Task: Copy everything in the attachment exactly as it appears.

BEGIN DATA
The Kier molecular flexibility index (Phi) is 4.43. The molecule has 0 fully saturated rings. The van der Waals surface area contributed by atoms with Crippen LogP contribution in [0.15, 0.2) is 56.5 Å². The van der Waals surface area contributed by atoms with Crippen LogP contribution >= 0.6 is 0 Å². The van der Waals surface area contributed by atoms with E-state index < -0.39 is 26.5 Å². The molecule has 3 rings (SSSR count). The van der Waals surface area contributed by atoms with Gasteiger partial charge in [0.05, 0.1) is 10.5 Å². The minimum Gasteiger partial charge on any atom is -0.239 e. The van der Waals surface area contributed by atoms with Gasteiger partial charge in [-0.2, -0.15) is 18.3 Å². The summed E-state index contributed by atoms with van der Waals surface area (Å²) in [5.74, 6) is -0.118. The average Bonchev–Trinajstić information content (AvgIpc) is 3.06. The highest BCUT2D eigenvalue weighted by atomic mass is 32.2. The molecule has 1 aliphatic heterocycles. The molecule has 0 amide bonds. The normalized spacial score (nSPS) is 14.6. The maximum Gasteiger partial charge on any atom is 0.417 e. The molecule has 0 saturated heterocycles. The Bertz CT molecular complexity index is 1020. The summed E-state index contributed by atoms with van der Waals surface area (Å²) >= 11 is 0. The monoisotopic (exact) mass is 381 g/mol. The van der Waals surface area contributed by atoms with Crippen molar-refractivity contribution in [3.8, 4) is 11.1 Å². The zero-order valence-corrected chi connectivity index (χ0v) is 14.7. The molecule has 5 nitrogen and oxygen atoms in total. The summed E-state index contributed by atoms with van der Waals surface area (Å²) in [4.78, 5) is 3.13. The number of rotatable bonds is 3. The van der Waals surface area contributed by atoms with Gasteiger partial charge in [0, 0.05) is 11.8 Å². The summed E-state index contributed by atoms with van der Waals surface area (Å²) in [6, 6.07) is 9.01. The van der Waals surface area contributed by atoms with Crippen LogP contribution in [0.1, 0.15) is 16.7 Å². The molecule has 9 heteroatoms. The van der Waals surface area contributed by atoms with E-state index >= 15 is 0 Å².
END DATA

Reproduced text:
The Kier molecular flexibility index (Phi) is 4.43. The molecule has 0 fully saturated rings. The van der Waals surface area contributed by atoms with Crippen LogP contribution in [0.15, 0.2) is 56.5 Å². The van der Waals surface area contributed by atoms with Crippen LogP contribution >= 0.6 is 0 Å². The van der Waals surface area contributed by atoms with E-state index < -0.39 is 26.5 Å². The molecule has 3 rings (SSSR count). The van der Waals surface area contributed by atoms with Gasteiger partial charge in [0.05, 0.1) is 10.5 Å². The minimum Gasteiger partial charge on any atom is -0.239 e. The van der Waals surface area contributed by atoms with Gasteiger partial charge in [-0.2, -0.15) is 18.3 Å². The summed E-state index contributed by atoms with van der Waals surface area (Å²) in [5.74, 6) is -0.118. The average Bonchev–Trinajstić information content (AvgIpc) is 3.06. The highest BCUT2D eigenvalue weighted by atomic mass is 32.2. The molecule has 1 aliphatic heterocycles. The molecule has 0 amide bonds. The normalized spacial score (nSPS) is 14.6. The maximum Gasteiger partial charge on any atom is 0.417 e. The molecule has 0 saturated heterocycles. The Bertz CT molecular complexity index is 1020. The summed E-state index contributed by atoms with van der Waals surface area (Å²) >= 11 is 0. The monoisotopic (exact) mass is 381 g/mol. The van der Waals surface area contributed by atoms with Crippen molar-refractivity contribution in [3.8, 4) is 11.1 Å². The zero-order valence-corrected chi connectivity index (χ0v) is 14.7. The molecule has 5 nitrogen and oxygen atoms in total. The summed E-state index contributed by atoms with van der Waals surface area (Å²) in [4.78, 5) is 3.13. The number of rotatable bonds is 3. The van der Waals surface area contributed by atoms with Gasteiger partial charge in [0, 0.05) is 11.8 Å². The summed E-state index contributed by atoms with van der Waals surface area (Å²) in [6, 6.07) is 9.01. The van der Waals surface area contributed by atoms with Crippen LogP contribution in [0.1, 0.15) is 16.7 Å². The molecule has 9 heteroatoms. The van der Waals surface area contributed by atoms with E-state index >= 15 is 0 Å².